June 25, 2012

Brave: The Bear and the Bow

The trailer for "Brave" scared me.  While undeniably gorgeous, the warrior-princess-hear-me-roar trope was alarming.  Yes, the strong-willed, independent princess who wants to prove that a princess can fight even though she's a girl is ubiquitous in 90s films and tv shows like "Quest for Camelot", "A Kid in King Arthur's Court", and that one episode of the Gummi Bears... Suffice to say, usually the introduction of this theme does not bode well for a story.  But I have learned to trust Pixar over the years, and I was anxious to see what they'd do with this.

Yesterday I saw "Brave", and I was very pleasantly surprised.  There was the scene from the trailer where Merida cries "I'll be shootin' for my own hand" and blasts away the competition, but it is not in the least annoying or unbelievable like other depictions of the warrior-princess.  In fact, I really liked her and immediately believed that she could exist in that world.  And what I really loved is that this theme is not what the film is about.  Merida is established as a capable, independent heroine in the beginning.  The story is not a tedious chronicling of how she came to "discover herself."  The real story completely surprised me and I loved the unexpected direction.  I have read many negative reviews complaining about the story of "Brave", and this is something I am willing to argue about.  This story of the bond between mother and daughter is very satisfying, believable, and sympathetic.  Queen Elinor is a brilliant character, and captures a dignity, strength, and beauty that is lacking in most live-action actresses.  I loved watching the relationship between Merida and Elinor grow and evolve, and afterwards I *really* wanted to give my mom a big hug.  Not to make "Brave" sound like a chick flick- there's was a great deal more to enjoy in it, but the mother-daughter story is what stuck with me afterwards.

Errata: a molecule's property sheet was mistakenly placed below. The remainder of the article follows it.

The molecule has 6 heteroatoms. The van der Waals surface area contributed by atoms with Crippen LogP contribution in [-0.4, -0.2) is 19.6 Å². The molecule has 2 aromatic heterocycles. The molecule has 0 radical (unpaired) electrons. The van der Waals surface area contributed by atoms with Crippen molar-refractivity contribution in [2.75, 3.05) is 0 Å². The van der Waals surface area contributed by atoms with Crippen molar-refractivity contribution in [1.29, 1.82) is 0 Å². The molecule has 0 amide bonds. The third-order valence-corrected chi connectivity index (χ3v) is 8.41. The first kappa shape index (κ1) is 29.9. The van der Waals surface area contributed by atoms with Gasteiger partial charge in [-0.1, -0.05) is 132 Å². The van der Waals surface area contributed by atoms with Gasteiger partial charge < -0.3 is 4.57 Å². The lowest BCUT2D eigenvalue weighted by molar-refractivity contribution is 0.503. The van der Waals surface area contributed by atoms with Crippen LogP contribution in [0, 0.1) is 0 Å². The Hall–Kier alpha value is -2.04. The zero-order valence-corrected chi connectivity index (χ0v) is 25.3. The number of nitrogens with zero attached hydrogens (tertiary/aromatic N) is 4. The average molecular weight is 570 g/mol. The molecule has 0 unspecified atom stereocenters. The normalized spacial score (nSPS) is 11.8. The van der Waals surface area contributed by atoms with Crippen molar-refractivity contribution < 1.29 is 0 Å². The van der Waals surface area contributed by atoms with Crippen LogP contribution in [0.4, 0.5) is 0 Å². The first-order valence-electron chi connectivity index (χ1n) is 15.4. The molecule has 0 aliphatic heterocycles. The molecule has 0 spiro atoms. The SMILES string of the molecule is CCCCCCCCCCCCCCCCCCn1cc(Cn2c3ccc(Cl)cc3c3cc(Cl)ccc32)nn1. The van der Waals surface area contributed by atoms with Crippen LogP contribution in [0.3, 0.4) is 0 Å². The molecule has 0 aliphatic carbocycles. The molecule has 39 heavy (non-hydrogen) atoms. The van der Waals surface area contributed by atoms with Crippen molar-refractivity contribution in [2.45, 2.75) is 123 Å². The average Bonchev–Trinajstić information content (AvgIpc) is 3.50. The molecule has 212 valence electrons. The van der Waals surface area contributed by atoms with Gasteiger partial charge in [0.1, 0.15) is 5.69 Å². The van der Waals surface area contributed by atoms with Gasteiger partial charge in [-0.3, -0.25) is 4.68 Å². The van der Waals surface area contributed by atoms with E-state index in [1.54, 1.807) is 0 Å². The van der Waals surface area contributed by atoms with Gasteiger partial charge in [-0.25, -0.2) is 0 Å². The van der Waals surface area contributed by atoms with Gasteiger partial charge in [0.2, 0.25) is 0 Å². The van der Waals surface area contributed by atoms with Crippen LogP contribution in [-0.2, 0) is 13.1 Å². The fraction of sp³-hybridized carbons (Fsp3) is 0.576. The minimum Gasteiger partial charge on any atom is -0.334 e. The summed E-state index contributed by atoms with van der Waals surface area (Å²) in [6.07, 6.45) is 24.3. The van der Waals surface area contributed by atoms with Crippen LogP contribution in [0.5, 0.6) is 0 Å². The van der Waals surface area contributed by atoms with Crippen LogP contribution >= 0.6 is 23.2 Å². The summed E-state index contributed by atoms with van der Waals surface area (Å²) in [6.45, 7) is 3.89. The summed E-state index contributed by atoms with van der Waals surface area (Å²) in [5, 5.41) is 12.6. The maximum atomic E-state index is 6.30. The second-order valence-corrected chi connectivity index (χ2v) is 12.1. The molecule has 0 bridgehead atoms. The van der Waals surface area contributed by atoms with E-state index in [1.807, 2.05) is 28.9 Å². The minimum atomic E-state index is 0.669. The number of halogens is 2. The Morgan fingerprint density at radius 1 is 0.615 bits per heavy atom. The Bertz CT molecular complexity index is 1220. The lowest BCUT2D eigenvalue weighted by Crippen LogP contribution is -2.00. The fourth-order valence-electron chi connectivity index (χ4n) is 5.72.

The tone of the film is definitely "fairy tale", but not at all Disney.  I've devoured much fairy tale literature, and what you realize about those stories is that they are very rarely epic on scope.  Disney turned little five minute tales into veritable operas of sweeping emotion and spectacle, and while I do love that, that is not what fairy tales really are.  "Brave" is not a Disney-esque epic, and I actually prefer the film's previous title "The Bear and the Bow" because it better suits the feel of the movie.  The world of the film feel so very real and tangible.  It seems like an honest, if kid-friendly, depiction of life in the middle ages.  There is very little finery about the castle, everything is lit by fire, and the royals are respected, but not grovelled to.  I do wonder if the film could have been made a little more serious, have more violence to increase the tension and heighten the stakes.  But then, that would probably make it an entirely different movie.  I'll just save all my bloodlust for my own fairy tale film.  "Brave" is definitely a winning film, and while it doesn't knock "The Incredibles" out of my number one spot for Pixar films, I look forward to rewatching it again and again. 

1 comment:

Greg said...

I loved it too for the exact same reasons as you. It was not finding nemo or ratatouille but I think that the Pixar name is the only reason this movie does not get 80s or 90s